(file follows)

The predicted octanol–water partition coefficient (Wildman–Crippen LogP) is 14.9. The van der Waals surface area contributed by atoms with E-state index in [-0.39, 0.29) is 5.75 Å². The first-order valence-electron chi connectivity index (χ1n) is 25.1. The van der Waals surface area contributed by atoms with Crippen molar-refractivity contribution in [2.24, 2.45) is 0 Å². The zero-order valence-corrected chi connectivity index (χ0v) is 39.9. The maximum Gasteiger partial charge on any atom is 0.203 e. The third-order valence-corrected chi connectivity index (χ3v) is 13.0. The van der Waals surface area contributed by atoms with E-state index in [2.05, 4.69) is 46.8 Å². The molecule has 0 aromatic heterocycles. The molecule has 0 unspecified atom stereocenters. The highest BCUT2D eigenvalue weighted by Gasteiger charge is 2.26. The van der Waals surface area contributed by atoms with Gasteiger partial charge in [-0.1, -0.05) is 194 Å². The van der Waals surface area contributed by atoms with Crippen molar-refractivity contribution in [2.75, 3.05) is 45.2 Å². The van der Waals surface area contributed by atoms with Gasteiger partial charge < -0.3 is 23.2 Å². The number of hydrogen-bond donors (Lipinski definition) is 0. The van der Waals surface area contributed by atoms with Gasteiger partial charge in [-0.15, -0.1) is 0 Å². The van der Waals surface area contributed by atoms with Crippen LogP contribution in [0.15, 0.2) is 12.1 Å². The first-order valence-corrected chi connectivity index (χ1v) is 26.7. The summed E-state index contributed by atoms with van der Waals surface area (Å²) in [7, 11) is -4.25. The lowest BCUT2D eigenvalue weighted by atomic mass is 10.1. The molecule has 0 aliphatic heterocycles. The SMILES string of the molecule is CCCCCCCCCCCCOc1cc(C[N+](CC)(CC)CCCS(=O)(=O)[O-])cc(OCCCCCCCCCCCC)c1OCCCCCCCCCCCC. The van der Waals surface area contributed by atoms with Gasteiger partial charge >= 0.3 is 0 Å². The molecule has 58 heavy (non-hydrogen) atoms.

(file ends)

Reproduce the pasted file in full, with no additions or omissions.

The predicted octanol–water partition coefficient (Wildman–Crippen LogP) is 14.9. The van der Waals surface area contributed by atoms with E-state index in [-0.39, 0.29) is 5.75 Å². The first-order valence-electron chi connectivity index (χ1n) is 25.1. The van der Waals surface area contributed by atoms with Crippen molar-refractivity contribution in [2.24, 2.45) is 0 Å². The zero-order valence-corrected chi connectivity index (χ0v) is 39.9. The maximum Gasteiger partial charge on any atom is 0.203 e. The third-order valence-corrected chi connectivity index (χ3v) is 13.0. The van der Waals surface area contributed by atoms with E-state index in [2.05, 4.69) is 46.8 Å². The molecule has 0 aromatic heterocycles. The molecule has 0 unspecified atom stereocenters. The highest BCUT2D eigenvalue weighted by Gasteiger charge is 2.26. The van der Waals surface area contributed by atoms with Gasteiger partial charge in [-0.1, -0.05) is 194 Å². The van der Waals surface area contributed by atoms with Crippen molar-refractivity contribution in [2.75, 3.05) is 45.2 Å². The van der Waals surface area contributed by atoms with Gasteiger partial charge < -0.3 is 23.2 Å². The number of hydrogen-bond donors (Lipinski definition) is 0. The van der Waals surface area contributed by atoms with Gasteiger partial charge in [-0.15, -0.1) is 0 Å². The van der Waals surface area contributed by atoms with Crippen LogP contribution in [0.15, 0.2) is 12.1 Å². The first-order valence-corrected chi connectivity index (χ1v) is 26.7. The summed E-state index contributed by atoms with van der Waals surface area (Å²) in [7, 11) is -4.25. The lowest BCUT2D eigenvalue weighted by atomic mass is 10.1. The molecule has 0 aliphatic heterocycles. The SMILES string of the molecule is CCCCCCCCCCCCOc1cc(C[N+](CC)(CC)CCCS(=O)(=O)[O-])cc(OCCCCCCCCCCCC)c1OCCCCCCCCCCCC. The van der Waals surface area contributed by atoms with Gasteiger partial charge >= 0.3 is 0 Å². The molecule has 58 heavy (non-hydrogen) atoms.